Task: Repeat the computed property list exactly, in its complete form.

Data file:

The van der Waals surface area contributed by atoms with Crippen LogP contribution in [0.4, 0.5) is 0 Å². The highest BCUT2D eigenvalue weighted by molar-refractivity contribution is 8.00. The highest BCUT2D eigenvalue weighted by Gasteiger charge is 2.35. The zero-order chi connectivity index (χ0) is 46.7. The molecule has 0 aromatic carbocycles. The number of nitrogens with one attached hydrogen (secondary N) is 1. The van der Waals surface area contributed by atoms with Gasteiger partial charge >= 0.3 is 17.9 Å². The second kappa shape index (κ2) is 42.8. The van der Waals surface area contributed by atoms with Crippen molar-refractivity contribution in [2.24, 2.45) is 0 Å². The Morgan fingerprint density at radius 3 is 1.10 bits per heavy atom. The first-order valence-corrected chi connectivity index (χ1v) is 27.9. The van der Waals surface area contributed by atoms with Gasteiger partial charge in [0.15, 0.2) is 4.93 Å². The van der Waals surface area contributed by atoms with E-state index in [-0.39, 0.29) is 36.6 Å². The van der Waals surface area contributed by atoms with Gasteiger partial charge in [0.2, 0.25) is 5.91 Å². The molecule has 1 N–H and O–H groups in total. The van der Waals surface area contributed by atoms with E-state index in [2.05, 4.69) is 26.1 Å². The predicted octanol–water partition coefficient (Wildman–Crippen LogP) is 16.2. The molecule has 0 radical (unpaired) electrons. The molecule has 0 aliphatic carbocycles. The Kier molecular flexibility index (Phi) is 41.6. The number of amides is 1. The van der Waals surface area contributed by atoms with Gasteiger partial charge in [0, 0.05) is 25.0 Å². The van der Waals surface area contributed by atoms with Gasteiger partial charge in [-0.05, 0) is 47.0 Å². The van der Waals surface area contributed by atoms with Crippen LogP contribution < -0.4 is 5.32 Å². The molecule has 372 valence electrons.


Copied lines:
The van der Waals surface area contributed by atoms with Crippen LogP contribution in [0.4, 0.5) is 0 Å². The highest BCUT2D eigenvalue weighted by molar-refractivity contribution is 8.00. The highest BCUT2D eigenvalue weighted by Gasteiger charge is 2.35. The zero-order chi connectivity index (χ0) is 46.7. The molecule has 0 aromatic carbocycles. The number of nitrogens with one attached hydrogen (secondary N) is 1. The van der Waals surface area contributed by atoms with Gasteiger partial charge >= 0.3 is 17.9 Å². The second kappa shape index (κ2) is 42.8. The van der Waals surface area contributed by atoms with Crippen molar-refractivity contribution in [2.24, 2.45) is 0 Å². The Morgan fingerprint density at radius 3 is 1.10 bits per heavy atom. The first-order valence-corrected chi connectivity index (χ1v) is 27.9. The van der Waals surface area contributed by atoms with Gasteiger partial charge in [0.15, 0.2) is 4.93 Å². The van der Waals surface area contributed by atoms with E-state index in [-0.39, 0.29) is 36.6 Å². The van der Waals surface area contributed by atoms with Gasteiger partial charge in [0.2, 0.25) is 5.91 Å². The molecule has 1 N–H and O–H groups in total. The van der Waals surface area contributed by atoms with E-state index in [2.05, 4.69) is 26.1 Å². The predicted octanol–water partition coefficient (Wildman–Crippen LogP) is 16.2. The molecule has 0 radical (unpaired) electrons. The molecule has 0 aliphatic carbocycles. The Kier molecular flexibility index (Phi) is 41.6. The number of amides is 1. The van der Waals surface area contributed by atoms with Gasteiger partial charge in [0, 0.05) is 25.0 Å². The van der Waals surface area contributed by atoms with Gasteiger partial charge in [-0.05, 0) is 47.0 Å². The van der Waals surface area contributed by atoms with Crippen LogP contribution < -0.4 is 5.32 Å². The molecule has 372 valence electrons.